Cover Picture: Recoding the Genetic Code with Selenocysteine (Angew. Chem. Int. Ed. 1/2014)
Article first published online: 23 DEC 2013
Copyright © 2014 WILEY-VCH Verlag GmbH & Co. KGaA, Weinheim
Angewandte Chemie International Edition
Volume 53, Issue 1, page 1, January 3, 2014
How to Cite
Bröcker, M. J., Ho, J. M. L., Church, G. M., Söll, D. and O'Donoghue, P. (2014), Cover Picture: Recoding the Genetic Code with Selenocysteine (Angew. Chem. Int. Ed. 1/2014). Angew. Chem. Int. Ed., 53: 1. doi: 10.1002/anie.201310509
- Issue published online: 23 DEC 2013
- Article first published online: 23 DEC 2013
- genetic code;
- sense codon recoding;
- synthetic biology
Named after Selene, goddess of the moon selenocysteine (Sec) is unique in its unrivaled catalytic power and its insertion into proteins by redefinition of specific UGA stop codons to Sec. In their Communication on page 319 ff., D. Söll, P. O'Donoghue et al. describe the engineering of the Sec-insertion machinery to redefine nearly all 64 codons. Here, the ring-shaped decameric selenocysteine synthase SeIA is essential in providing tRNA-bound Sec as the central building block for selenoprotein translation.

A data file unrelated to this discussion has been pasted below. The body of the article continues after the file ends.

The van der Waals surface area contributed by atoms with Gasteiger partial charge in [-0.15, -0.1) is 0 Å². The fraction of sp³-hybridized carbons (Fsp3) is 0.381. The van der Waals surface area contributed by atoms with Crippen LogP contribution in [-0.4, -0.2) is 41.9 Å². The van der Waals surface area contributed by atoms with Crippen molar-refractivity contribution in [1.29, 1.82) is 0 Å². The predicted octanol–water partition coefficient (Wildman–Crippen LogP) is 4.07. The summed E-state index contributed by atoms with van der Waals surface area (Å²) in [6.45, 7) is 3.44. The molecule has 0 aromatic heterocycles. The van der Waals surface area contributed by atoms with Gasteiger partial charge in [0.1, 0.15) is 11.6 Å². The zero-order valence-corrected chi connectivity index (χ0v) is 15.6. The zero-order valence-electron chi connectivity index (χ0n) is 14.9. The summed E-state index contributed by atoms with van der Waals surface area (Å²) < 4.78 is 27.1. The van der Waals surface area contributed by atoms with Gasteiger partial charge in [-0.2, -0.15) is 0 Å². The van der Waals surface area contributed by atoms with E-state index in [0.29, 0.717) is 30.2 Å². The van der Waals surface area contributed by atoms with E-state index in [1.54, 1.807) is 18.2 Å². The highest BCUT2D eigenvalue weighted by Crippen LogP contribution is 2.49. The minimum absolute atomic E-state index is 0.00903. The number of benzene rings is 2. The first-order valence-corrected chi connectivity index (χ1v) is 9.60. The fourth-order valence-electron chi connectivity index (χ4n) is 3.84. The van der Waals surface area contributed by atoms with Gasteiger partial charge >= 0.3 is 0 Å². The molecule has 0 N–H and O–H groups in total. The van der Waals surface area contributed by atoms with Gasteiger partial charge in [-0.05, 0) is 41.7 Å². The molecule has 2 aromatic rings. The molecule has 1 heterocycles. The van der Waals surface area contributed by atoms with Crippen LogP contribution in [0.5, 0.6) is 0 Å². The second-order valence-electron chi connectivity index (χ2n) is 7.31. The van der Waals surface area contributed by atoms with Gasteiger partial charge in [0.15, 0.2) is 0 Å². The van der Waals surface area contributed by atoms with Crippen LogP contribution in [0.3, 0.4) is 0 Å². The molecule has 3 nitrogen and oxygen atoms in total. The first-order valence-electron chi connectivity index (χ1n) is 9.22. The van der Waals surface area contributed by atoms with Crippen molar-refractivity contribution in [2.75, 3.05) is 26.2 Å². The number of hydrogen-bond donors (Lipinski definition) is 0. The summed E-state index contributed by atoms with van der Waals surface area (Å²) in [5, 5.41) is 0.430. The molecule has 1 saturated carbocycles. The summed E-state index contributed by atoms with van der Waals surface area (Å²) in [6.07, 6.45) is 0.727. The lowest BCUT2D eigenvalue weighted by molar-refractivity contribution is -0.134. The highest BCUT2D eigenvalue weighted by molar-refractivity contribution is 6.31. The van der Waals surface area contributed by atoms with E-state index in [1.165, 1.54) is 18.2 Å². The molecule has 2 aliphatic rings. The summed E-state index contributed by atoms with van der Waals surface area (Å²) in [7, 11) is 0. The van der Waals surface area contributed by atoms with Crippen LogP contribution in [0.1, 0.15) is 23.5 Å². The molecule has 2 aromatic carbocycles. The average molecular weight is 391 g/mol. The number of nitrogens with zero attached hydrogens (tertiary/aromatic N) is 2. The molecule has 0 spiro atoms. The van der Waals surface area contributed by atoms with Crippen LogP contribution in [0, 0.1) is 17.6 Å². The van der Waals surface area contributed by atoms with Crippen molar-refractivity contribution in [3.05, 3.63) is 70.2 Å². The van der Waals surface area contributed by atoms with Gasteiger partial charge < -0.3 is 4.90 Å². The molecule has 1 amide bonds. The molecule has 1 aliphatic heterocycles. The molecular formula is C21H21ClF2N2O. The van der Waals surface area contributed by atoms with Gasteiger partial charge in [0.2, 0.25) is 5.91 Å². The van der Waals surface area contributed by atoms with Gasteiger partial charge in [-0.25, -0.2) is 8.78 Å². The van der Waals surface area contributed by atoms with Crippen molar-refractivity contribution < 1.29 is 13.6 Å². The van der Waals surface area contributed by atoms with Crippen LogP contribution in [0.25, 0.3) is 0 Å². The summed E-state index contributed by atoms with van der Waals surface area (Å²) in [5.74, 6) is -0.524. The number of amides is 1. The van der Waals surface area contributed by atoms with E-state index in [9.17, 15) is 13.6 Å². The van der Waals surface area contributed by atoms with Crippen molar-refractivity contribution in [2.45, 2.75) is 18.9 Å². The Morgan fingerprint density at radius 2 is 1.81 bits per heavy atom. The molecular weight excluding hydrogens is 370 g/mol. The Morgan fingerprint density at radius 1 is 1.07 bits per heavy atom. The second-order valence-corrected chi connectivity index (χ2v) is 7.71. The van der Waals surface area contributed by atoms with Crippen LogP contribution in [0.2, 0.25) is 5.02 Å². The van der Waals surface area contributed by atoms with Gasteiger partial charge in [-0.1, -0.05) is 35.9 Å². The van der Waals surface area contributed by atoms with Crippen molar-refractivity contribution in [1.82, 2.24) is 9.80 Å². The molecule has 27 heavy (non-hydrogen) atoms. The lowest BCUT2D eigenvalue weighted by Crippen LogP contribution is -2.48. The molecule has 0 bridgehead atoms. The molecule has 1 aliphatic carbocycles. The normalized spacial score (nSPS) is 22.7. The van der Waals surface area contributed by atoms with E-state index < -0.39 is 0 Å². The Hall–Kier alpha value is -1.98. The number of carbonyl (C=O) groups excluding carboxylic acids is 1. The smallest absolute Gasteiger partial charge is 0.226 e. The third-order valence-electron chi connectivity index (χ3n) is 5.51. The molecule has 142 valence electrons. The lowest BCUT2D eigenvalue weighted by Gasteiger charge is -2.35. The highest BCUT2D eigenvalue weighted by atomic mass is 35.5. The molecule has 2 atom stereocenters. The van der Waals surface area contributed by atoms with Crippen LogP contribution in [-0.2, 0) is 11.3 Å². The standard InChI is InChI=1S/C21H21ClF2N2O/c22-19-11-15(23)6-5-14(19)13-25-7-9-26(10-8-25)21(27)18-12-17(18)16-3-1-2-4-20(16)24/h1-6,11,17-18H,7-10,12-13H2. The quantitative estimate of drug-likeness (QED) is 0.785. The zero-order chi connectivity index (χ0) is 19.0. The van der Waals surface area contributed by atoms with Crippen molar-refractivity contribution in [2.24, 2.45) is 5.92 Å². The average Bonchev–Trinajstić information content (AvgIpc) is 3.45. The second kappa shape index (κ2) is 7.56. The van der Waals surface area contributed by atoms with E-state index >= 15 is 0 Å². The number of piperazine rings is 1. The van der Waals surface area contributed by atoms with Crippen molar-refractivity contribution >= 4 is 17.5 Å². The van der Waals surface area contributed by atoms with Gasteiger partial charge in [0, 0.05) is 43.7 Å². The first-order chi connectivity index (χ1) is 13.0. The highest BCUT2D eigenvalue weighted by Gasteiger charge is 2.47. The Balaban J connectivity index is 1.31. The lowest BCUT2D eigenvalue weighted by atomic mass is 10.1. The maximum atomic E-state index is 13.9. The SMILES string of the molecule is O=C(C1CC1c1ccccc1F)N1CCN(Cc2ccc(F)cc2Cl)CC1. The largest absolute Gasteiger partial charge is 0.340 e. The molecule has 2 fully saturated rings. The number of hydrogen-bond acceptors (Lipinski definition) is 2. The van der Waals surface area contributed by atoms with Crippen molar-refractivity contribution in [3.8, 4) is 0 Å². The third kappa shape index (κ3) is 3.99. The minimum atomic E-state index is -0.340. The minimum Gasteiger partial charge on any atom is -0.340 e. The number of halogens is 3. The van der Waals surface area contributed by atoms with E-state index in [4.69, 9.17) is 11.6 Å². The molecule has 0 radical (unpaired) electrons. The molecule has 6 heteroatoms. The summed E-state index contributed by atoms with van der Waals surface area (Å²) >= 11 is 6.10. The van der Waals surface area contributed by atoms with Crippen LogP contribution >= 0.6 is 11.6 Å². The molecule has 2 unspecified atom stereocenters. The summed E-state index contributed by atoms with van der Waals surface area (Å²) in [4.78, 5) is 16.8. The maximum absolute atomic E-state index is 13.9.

In their Communication on page 122 ff., W. Xing, X. L. Hu et al. describe a novel Pd–Ni2P/C electrocatalyst that gives superior performance to a state-of-the-art commercial Pd/C catalyst for the oxidation of formic acid in fuel cells.
T. Weil and co-workers describe dendrimer-coated enzymes in their Communication on page 324 ff. These structurally defined biohybrids show pH-responsive activity and the capability for membrane translocation and localization.
B. A. Grzybowski, M. O. de la Cruz et al. present the self-replication of light-sensitive nanoparticle dimers in their Communication on page 173 ff. What matters is not constant energetic expenditure but the timing with which energy is delivered to the system.